Effect of Chitosan and Naringin on Enteric Methane Emissions in Crossbred Heifers Fed Tropical Grass

By Rafael Jiménez-Ocampo , María Denisse Montoya-Flores, Esperanza Herrera-Torres,
Gerardo Pámanes-Carrasco, Jeyder Israel Arceo-Castillo, Sara Stephanie Valencia-Salazar, Jacobo Arango,
Carlos Fernando Aguilar-Pérez, Luis Ramírez-Avilés , Francisco Javier Solorio-Sánchez , Ángel
Trinidad Piñeiro-Vázquez and Juan Carlos Ku-Vera.

The increase in human population and the concomitant rise in demand for
animal protein have contributed to augment enteric methane emissions. It is imperative to reduce
methane, increase sustainable production, avoid the use of chemical compounds, and guarantee
quality products for the consumer. Chitosan and naringin possess antimicrobial properties, and
they have shown their capacity to reduce methane in in vitro trials. This study investigated their
effects as feed additives given to improve ruminal fermentation and nutrient utilization and decrease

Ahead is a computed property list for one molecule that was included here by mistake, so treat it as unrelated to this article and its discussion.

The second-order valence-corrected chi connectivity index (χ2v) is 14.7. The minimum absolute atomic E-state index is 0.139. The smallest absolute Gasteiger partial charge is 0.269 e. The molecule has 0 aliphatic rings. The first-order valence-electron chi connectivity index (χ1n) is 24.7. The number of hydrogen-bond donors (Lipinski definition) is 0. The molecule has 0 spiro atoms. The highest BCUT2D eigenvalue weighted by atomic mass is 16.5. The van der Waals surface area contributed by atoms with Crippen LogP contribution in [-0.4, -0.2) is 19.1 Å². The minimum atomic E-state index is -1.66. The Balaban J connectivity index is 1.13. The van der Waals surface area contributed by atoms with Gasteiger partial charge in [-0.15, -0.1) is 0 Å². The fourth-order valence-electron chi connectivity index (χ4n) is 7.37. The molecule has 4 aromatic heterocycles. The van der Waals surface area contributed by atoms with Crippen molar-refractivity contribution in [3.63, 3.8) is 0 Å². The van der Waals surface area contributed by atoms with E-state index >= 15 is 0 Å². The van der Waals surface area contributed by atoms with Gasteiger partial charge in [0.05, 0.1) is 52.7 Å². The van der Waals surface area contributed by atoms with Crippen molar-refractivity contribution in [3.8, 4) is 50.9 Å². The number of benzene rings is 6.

methane in crossbred heifers fed tropical grass. In in vitro experiments, chitosan and naringin at
three levels (0, 1.5, 3.0 g/kg) showed significant methane reductions when 1.5 g/kg of chitosan was
included. The in situ study did not reveal changes in rumen degradability with the inclusion of the
additives. However, in in vivo assays, chitosan and naringin at 1.5 or 3.0 g/kg dry matter intake or
the combination of both compounds (1.5 and 1.5 g/kg) given directly into the rumen did not induce
changes in rumen fermentation, methane production, or nutrient utilization. However, given the
promising evidence from other studies, more research needs to be conducted to clarify the potential
effects of chitosan and naringin in animal production.

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